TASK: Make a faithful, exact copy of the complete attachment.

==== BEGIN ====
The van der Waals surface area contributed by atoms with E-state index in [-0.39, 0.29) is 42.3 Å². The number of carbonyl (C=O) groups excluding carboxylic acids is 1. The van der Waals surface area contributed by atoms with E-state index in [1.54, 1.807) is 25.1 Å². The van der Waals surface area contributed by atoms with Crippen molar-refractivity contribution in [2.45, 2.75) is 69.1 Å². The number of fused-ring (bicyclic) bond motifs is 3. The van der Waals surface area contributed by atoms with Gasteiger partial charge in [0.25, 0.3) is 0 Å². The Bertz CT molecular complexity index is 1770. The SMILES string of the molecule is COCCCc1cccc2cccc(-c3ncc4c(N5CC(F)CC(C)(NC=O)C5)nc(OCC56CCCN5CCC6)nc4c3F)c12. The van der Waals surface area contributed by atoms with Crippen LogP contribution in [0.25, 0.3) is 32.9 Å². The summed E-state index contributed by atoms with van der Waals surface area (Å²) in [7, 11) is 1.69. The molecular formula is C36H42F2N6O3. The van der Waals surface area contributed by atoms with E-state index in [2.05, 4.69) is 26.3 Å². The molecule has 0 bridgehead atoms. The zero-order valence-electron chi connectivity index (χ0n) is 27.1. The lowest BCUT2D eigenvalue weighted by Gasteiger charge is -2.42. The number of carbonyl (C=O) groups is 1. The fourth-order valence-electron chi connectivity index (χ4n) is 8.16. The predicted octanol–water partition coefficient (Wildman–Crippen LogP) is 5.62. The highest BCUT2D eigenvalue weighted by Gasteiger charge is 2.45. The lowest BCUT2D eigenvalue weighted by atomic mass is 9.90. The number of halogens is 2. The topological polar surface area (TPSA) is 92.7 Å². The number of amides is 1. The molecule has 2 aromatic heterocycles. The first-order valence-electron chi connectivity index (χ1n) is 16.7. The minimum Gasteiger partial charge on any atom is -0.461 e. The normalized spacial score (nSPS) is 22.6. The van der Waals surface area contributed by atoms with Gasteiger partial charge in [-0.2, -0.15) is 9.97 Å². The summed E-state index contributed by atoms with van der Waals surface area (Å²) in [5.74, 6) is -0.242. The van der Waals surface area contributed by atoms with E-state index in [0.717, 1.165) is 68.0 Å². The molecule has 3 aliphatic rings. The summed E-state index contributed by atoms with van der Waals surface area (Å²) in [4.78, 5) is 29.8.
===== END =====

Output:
The van der Waals surface area contributed by atoms with E-state index in [-0.39, 0.29) is 42.3 Å². The number of carbonyl (C=O) groups excluding carboxylic acids is 1. The van der Waals surface area contributed by atoms with E-state index in [1.54, 1.807) is 25.1 Å². The van der Waals surface area contributed by atoms with Crippen molar-refractivity contribution in [2.45, 2.75) is 69.1 Å². The number of fused-ring (bicyclic) bond motifs is 3. The van der Waals surface area contributed by atoms with Gasteiger partial charge in [0.25, 0.3) is 0 Å². The Bertz CT molecular complexity index is 1770. The SMILES string of the molecule is COCCCc1cccc2cccc(-c3ncc4c(N5CC(F)CC(C)(NC=O)C5)nc(OCC56CCCN5CCC6)nc4c3F)c12. The van der Waals surface area contributed by atoms with Crippen LogP contribution in [0.25, 0.3) is 32.9 Å². The summed E-state index contributed by atoms with van der Waals surface area (Å²) in [7, 11) is 1.69. The molecular formula is C36H42F2N6O3. The van der Waals surface area contributed by atoms with E-state index in [2.05, 4.69) is 26.3 Å². The molecule has 0 bridgehead atoms. The zero-order valence-electron chi connectivity index (χ0n) is 27.1. The lowest BCUT2D eigenvalue weighted by Gasteiger charge is -2.42. The number of carbonyl (C=O) groups is 1. The fourth-order valence-electron chi connectivity index (χ4n) is 8.16. The predicted octanol–water partition coefficient (Wildman–Crippen LogP) is 5.62. The highest BCUT2D eigenvalue weighted by Gasteiger charge is 2.45. The lowest BCUT2D eigenvalue weighted by atomic mass is 9.90. The number of halogens is 2. The topological polar surface area (TPSA) is 92.7 Å². The number of amides is 1. The molecule has 2 aromatic heterocycles. The first-order valence-electron chi connectivity index (χ1n) is 16.7. The minimum Gasteiger partial charge on any atom is -0.461 e. The normalized spacial score (nSPS) is 22.6. The van der Waals surface area contributed by atoms with Gasteiger partial charge in [-0.2, -0.15) is 9.97 Å². The summed E-state index contributed by atoms with van der Waals surface area (Å²) in [5.74, 6) is -0.242. The van der Waals surface area contributed by atoms with E-state index in [0.717, 1.165) is 68.0 Å². The molecule has 3 aliphatic rings. The summed E-state index contributed by atoms with van der Waals surface area (Å²) in [4.78, 5) is 29.8.